They are juicy and sweet, can be tart or buttery, soft, or crunchy, they have been around since the 5th millennium BC, they are my favourite winter fruit! We celebrate them on the 5th of December… during World Pear Day! Lamar Cole’s poem… It always made him feel so refreshed and new. / When he tasted pear juice. / On pears he loved to munch. / He loved the sound of their crunch. / He was happy as could be. / Because on his grandma’s farm. / There were many pear trees… sets the tone! Camille Pissarro’s Basket of Pears invites me to contemplate and Enjoy! https://www.poemhunter.com/poem/pears-3/ and https://nationaldaycalendar.com/world-pear-day-first-weekend-in-december/
Camille Pissarro’s Basket of Pears is a rare treat! An exceptional theme for Camille Pissarro, the Princeton Museum painting surprised me… ever so pleasantly, I may add. It dates from the year after his move to Pontoise, a village north of Paris where, in 1872, joined by Cézanne, who regarded Pissarro as a father figure, the artists, often working side by side outdoors, experimented with the Impressionist techniques pioneered by some of their friends. https://artmuseum.princeton.edu/collections/objects/21437
According to the experts at Sotheby’s… Pissarro lived in Pontoise, a village located northwest of Paris, between 1872 and 1882, finding great inspiration in its landscapes. Pontoise played an integral role in Pissarro’s work, establishing his reputation as an innovative painter of rural scenes, as well as contributing to the emergence of Impressionism. For this reason, his works painted between 1872 and 1873 are often considered his masterpieces, works that would have a long-lasting influence on both his contemporaries and subsequent generations of artists. The 1877 Musée d’Orsay painting of Orchard with Flowering Trees, Spring, Pontoise, is a wonderful example of how Pissarro, during his ten years at Pontoise, developed his style influenced by Gustave Corot, Claude Monet, and William Turner. Painted en plain air, with short, visible brushstrokes, and colorful cast shadows, the Orsay painting of Flowering Trees, I would like to think of them as Pear Trees! exhibits all the characteristics of the Impressionist style, Pissarro is so famous about. https://www.sothebys.com/en/buy/auction/2021/impressionist-modern-art-day-sale-/lallee-des-vignes-a-pontoise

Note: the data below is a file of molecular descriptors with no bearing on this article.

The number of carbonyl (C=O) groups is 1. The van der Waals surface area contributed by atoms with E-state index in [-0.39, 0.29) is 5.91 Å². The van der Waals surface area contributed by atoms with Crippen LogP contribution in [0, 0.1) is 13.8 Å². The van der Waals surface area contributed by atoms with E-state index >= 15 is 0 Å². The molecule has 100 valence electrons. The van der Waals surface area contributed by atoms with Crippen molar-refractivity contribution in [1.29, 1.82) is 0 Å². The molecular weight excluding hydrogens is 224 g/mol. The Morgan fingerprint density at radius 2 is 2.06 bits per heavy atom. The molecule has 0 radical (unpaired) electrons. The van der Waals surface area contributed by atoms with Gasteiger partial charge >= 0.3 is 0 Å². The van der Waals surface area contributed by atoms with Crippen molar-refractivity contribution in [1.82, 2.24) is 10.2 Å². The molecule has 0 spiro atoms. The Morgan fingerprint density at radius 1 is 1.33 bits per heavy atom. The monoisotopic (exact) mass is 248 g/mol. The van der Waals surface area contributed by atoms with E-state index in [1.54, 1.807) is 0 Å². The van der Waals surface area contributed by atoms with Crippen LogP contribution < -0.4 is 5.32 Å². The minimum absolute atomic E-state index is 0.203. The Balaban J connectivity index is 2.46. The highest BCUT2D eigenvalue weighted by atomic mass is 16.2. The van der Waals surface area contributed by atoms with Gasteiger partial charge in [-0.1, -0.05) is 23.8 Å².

During his sojourn at Pontoise, in 1872 to be exact, Pissarro painted two, very similar Still Lives, I particularly like. Identical in size, Pears in a Round Basket (Princeton University Art Museum), and Still Life with Apples and Pitcher (the MET, New York), stun the viewer with the artist’s clarity of vision, and simplicity of composition. Featuring the same floral-patterned wallpaper in the background, I love its vertical orientation, floral design, and pastel colour scheme, both paintings clearly expressed forms and subtle manipulation of light. The viewer can only wonder… How much were Cezanne’s Still Life paintings influenced by Pissarro? https://www.metmuseum.org/art/collection/search/437317
For a PowerPoint on Camille Pissarro’s Basket of Pears, please… Click HERE!